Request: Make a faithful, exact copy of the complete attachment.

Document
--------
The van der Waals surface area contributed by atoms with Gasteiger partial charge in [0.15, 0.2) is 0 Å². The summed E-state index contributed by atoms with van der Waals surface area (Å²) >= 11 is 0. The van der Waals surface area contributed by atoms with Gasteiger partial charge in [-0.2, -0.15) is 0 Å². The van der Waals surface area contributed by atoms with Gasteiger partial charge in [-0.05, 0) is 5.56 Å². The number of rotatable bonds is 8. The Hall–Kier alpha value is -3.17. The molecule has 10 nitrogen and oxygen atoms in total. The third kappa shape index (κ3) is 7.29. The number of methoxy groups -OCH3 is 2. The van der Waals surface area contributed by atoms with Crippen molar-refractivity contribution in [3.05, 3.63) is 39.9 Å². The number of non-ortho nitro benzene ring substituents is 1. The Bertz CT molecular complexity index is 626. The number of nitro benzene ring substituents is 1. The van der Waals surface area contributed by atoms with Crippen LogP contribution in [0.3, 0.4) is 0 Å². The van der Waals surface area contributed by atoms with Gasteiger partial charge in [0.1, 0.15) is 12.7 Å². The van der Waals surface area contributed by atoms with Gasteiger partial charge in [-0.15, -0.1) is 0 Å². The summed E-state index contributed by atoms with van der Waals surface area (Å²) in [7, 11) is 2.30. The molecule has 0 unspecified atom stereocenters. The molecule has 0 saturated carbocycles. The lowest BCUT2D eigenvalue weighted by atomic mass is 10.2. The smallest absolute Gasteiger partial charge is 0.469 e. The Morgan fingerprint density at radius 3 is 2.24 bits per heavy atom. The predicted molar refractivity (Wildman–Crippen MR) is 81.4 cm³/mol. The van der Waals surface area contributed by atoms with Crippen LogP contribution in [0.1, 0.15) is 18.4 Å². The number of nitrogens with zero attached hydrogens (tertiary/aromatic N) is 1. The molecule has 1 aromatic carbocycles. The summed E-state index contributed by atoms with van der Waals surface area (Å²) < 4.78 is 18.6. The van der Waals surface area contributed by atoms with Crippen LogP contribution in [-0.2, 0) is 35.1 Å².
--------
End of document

The van der Waals surface area contributed by atoms with Gasteiger partial charge in [0.15, 0.2) is 0 Å². The summed E-state index contributed by atoms with van der Waals surface area (Å²) >= 11 is 0. The van der Waals surface area contributed by atoms with Gasteiger partial charge in [-0.2, -0.15) is 0 Å². The van der Waals surface area contributed by atoms with Gasteiger partial charge in [-0.05, 0) is 5.56 Å². The number of rotatable bonds is 8. The Hall–Kier alpha value is -3.17. The molecule has 10 nitrogen and oxygen atoms in total. The third kappa shape index (κ3) is 7.29. The number of methoxy groups -OCH3 is 2. The van der Waals surface area contributed by atoms with Crippen molar-refractivity contribution in [3.05, 3.63) is 39.9 Å². The number of non-ortho nitro benzene ring substituents is 1. The Bertz CT molecular complexity index is 626. The number of nitro benzene ring substituents is 1. The van der Waals surface area contributed by atoms with Crippen LogP contribution in [0.3, 0.4) is 0 Å². The van der Waals surface area contributed by atoms with Gasteiger partial charge in [0.1, 0.15) is 12.7 Å². The van der Waals surface area contributed by atoms with Gasteiger partial charge in [-0.15, -0.1) is 0 Å². The summed E-state index contributed by atoms with van der Waals surface area (Å²) in [7, 11) is 2.30. The molecule has 0 unspecified atom stereocenters. The molecule has 0 saturated carbocycles. The lowest BCUT2D eigenvalue weighted by atomic mass is 10.2. The smallest absolute Gasteiger partial charge is 0.469 e. The Morgan fingerprint density at radius 3 is 2.24 bits per heavy atom. The predicted molar refractivity (Wildman–Crippen MR) is 81.4 cm³/mol. The van der Waals surface area contributed by atoms with Crippen LogP contribution in [0.1, 0.15) is 18.4 Å². The number of nitrogens with zero attached hydrogens (tertiary/aromatic N) is 1. The molecule has 1 aromatic carbocycles. The summed E-state index contributed by atoms with van der Waals surface area (Å²) < 4.78 is 18.6. The van der Waals surface area contributed by atoms with Crippen LogP contribution in [-0.2, 0) is 35.1 Å².